Chicago Theatre Review
Dealt a Rotten Hand
The Gin Game – Drury Lane Oakbrook
It’s Sunday, another Visitors Day at the Bentley Home for the Aged, but out in the enclosed sunroom no one has come to visit either Weller or Fonsia. In fact, no one ever comes to visit these two lonely senior citizens. Because of different circumstances, they’ve each been forced to live out their remaining years all alone in this facility. Understandably, Weller has turned humorless and bitter, a cantankerous old poop put out to pasture in this “warehouse for the intellectually and emotionally dead.” When he meets Fonsia, a newcomer to the residence, Weller thinks he may have finally found a friend. He finds her carelessly dressed and crying, as if unaware of anyone else, and wandering heartbroken through her own solitude. As a way of making contact and being social, Weller initiates a game of gin rummy.
Fonsia explains that she’s never learned to play cards because of her strict Presbyterian upbringing, so Weller proceeds to teach her the game. Through an exchange of pleasantries, information is exchanged about their lives and then Fonsia trounces Weller in their first game. After numerous hands of gin rummy, with the seemingly innocent Fonsia beating Weller every time, Weller’s genteel manner gives way to mounting tension and violent outbursts. Soon this new friendship turns into a raging war of wills that builds until the final surprising moments of this play.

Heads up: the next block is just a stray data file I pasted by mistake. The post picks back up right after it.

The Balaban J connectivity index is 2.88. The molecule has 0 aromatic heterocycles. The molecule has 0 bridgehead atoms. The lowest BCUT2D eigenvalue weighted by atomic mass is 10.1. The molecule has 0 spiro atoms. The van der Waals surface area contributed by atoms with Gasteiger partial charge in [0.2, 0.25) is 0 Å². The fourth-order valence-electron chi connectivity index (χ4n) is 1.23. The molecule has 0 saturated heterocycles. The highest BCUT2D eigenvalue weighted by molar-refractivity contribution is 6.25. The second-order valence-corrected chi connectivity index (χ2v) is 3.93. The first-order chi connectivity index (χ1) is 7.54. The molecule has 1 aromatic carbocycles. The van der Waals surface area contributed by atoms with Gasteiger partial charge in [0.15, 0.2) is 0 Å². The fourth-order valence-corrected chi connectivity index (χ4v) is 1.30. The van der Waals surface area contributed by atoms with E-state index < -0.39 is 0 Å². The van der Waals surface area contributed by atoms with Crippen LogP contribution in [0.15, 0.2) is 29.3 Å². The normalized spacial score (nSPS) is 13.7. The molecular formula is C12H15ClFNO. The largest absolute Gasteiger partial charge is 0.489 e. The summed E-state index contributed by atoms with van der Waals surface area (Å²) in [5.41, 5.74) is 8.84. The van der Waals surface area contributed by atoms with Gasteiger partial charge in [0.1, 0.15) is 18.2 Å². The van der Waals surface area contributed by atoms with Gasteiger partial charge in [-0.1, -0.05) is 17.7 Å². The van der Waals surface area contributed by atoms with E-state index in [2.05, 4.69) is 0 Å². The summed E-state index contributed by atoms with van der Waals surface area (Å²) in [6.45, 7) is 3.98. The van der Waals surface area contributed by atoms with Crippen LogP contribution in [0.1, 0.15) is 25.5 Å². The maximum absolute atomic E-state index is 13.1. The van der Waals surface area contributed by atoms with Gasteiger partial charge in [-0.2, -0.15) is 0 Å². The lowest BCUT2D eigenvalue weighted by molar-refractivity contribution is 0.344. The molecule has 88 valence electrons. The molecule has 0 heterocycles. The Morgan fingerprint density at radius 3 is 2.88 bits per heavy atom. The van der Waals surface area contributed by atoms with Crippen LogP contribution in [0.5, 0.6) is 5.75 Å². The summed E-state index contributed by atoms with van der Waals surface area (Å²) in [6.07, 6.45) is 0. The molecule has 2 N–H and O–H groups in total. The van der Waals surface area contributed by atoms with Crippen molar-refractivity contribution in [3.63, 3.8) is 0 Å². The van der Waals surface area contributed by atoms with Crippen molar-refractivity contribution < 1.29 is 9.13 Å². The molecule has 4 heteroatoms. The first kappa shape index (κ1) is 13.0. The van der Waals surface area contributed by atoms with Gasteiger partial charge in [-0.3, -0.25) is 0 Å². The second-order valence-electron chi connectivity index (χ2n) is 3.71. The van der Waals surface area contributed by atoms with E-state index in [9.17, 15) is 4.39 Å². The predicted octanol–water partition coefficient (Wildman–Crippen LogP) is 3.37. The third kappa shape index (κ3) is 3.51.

Directed by talented Windy City actor Ross Lehman, this production is of particular note for area theatergoers because it showcases the talents of longtime Chicago acting legends, Paula Scrofano and John Reeger. This gifted married couple, whose talents have been enjoyed both individually and together over decades of wonderful performances, return to the Drury Lane stage for this two-character Pulitzer Prize-winning play. They join the ranks of many other fine actors who’ve played these roles in the past, including the play’s original 1977 Broadway stars, Jessica Tandy and Hume Cronyn. Other notable acting teams who have played these roles include Maureen Stapleton and E.G. Marshall, Julie Harris and Charles Durning and Dick Van Dyke and Mary Tyler Moore.
D.L. Coburn’s drama premiered in 1976 in California, going on to be produced at the Actor’s Theatre of Louisville and eventually opened on Broadway in the Fall of 1977. Twenty years later, the play was revived and subsequently toured the country. In 2015 a limited run in New York starred Cicely Tyson and James Earl Jones in a brand-new revival. Since its inception, Coburn’s two-act play has become a popular offering among regional and community theatres around the world, providing juicy roles for two talented, mature actors.